A representative cross-section of works by international scholars in Japanese history have been chosen here for their interpretative thrust and narrative clarity. The articles in this set present a rich variety of perspectives on this vital and controversial period in twentieth-century Japanese history. With a major new introduction by Stephen S. Large, the set provides a comprehensive guide for teachers and students of Showa Japan.
The Showa Period covers the reign of Emperor Hirohito (1926-1989), encompassing war and the destruction of the Japanese empire, the Occupation, recovery from the ruins of war and Japan's emergence as an economic superpower. Whereas historians have traditionally approached this question by splitting 'prewar' and 'postwar' Showa, with 1945 marking the beginning of a new era, the emphasis in this anthology is on long-term continuities which were decisive in shaping modern Japan. The readings address such crucial issues as:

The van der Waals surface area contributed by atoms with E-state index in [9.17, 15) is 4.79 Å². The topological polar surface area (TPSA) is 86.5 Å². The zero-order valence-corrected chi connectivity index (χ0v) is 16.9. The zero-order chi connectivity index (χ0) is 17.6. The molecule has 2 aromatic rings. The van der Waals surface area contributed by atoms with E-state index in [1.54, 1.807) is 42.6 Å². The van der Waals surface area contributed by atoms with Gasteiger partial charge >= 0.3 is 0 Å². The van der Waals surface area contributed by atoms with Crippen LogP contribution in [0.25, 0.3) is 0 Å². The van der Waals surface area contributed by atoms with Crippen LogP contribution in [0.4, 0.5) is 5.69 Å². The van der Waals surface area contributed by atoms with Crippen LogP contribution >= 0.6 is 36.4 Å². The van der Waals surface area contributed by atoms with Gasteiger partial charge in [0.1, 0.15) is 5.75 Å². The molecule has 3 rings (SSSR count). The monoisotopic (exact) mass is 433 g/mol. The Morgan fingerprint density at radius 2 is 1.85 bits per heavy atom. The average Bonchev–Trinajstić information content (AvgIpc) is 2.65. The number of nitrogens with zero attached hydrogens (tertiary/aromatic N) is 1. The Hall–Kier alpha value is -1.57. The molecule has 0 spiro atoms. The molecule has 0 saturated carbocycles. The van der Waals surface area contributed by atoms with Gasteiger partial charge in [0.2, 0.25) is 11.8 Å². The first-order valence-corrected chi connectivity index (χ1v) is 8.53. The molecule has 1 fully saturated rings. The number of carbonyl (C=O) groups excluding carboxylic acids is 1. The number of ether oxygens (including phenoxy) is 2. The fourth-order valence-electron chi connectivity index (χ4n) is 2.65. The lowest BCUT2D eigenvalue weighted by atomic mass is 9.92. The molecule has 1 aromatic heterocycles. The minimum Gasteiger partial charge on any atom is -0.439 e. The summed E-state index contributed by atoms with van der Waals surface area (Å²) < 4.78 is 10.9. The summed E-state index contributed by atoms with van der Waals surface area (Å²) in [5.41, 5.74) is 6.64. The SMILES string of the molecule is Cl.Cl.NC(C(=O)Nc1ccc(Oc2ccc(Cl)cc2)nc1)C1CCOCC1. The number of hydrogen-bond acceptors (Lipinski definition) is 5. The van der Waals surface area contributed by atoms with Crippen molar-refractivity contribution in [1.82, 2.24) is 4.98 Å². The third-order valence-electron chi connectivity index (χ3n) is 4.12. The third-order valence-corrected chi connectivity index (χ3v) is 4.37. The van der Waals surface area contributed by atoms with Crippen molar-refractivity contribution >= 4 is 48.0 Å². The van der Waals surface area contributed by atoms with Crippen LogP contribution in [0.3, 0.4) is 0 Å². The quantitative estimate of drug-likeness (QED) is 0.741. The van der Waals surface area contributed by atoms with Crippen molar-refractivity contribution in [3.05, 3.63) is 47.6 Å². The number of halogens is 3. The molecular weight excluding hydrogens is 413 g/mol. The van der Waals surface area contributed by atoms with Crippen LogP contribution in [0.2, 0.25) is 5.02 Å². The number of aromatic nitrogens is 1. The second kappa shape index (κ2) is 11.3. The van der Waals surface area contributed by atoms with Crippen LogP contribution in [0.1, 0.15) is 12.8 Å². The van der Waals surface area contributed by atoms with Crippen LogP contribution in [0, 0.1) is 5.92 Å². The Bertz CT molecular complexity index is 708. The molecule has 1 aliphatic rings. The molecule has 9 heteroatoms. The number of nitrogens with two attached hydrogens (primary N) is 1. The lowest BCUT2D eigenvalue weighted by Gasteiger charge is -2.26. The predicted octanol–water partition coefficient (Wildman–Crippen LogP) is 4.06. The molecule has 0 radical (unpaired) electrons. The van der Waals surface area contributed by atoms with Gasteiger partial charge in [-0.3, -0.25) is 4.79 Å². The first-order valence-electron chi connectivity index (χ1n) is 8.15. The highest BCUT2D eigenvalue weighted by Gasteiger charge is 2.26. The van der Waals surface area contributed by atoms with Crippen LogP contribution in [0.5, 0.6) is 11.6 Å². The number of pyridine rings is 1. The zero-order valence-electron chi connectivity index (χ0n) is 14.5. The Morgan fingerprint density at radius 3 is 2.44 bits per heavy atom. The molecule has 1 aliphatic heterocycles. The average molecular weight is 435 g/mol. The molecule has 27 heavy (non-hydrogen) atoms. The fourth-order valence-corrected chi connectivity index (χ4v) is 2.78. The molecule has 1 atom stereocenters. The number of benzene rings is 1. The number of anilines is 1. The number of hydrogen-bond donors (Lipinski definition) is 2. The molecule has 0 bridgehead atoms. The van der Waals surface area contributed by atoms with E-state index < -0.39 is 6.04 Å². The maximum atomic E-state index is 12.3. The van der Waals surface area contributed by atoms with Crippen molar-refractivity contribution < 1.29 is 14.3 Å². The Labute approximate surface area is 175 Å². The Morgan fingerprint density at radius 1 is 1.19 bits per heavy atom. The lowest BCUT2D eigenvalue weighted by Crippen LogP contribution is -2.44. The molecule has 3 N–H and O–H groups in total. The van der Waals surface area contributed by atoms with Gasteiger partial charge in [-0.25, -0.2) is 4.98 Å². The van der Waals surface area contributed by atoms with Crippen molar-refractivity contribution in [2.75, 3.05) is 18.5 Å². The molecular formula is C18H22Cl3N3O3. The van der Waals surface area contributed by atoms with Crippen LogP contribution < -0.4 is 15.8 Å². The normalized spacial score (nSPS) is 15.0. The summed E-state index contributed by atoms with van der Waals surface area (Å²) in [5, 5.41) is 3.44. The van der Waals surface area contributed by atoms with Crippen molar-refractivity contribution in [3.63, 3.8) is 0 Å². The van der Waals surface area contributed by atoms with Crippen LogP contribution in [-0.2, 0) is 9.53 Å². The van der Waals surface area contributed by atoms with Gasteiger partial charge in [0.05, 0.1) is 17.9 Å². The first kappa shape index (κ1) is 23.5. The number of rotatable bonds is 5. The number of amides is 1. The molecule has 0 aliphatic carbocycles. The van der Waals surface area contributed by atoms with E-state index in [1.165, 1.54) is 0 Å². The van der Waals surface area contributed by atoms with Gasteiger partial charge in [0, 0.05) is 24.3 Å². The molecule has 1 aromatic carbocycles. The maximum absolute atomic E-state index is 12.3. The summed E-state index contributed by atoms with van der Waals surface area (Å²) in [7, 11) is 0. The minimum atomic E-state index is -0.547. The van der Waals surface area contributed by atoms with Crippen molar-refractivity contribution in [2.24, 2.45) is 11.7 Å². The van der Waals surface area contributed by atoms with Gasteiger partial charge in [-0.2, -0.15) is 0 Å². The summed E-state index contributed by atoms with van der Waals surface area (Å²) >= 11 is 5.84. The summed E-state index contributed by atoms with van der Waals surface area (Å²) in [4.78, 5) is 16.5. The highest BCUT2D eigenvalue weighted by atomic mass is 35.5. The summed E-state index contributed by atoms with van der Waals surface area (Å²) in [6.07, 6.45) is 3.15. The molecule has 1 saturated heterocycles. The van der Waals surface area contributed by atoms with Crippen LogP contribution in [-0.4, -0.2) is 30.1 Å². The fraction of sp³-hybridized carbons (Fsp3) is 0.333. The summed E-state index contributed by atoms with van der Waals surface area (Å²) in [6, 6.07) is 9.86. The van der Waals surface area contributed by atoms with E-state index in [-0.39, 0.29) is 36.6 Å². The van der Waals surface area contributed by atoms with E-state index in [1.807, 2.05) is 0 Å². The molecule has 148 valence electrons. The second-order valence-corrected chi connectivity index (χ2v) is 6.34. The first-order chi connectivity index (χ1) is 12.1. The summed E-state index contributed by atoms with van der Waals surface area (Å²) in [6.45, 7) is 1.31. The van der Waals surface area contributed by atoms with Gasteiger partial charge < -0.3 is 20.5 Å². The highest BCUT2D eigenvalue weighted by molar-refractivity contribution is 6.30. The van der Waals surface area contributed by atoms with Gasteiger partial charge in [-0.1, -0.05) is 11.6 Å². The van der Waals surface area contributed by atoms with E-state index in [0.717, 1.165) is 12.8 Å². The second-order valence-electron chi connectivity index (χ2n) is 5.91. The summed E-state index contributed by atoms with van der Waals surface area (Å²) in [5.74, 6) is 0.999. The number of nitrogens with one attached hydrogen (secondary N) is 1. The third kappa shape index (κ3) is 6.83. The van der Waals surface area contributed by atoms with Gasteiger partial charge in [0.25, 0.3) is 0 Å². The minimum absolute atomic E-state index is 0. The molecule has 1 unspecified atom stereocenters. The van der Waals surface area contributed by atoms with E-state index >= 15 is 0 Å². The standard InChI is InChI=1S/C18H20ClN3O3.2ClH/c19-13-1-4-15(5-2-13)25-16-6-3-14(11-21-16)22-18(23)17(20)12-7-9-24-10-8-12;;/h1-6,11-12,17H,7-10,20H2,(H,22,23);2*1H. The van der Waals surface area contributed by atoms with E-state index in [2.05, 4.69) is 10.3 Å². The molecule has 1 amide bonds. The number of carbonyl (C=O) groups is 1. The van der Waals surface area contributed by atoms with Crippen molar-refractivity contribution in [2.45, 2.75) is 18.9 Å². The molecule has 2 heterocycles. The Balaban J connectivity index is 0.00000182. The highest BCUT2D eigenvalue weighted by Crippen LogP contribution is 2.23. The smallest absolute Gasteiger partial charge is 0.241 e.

* the nature of the imperial state
* why Japan embarked upon war early in the period
* the impact of the Occupation
* the dilemmas of Japanese democracy
* the social costs and international repercussions of exceptionalism
* Japan's evolving world role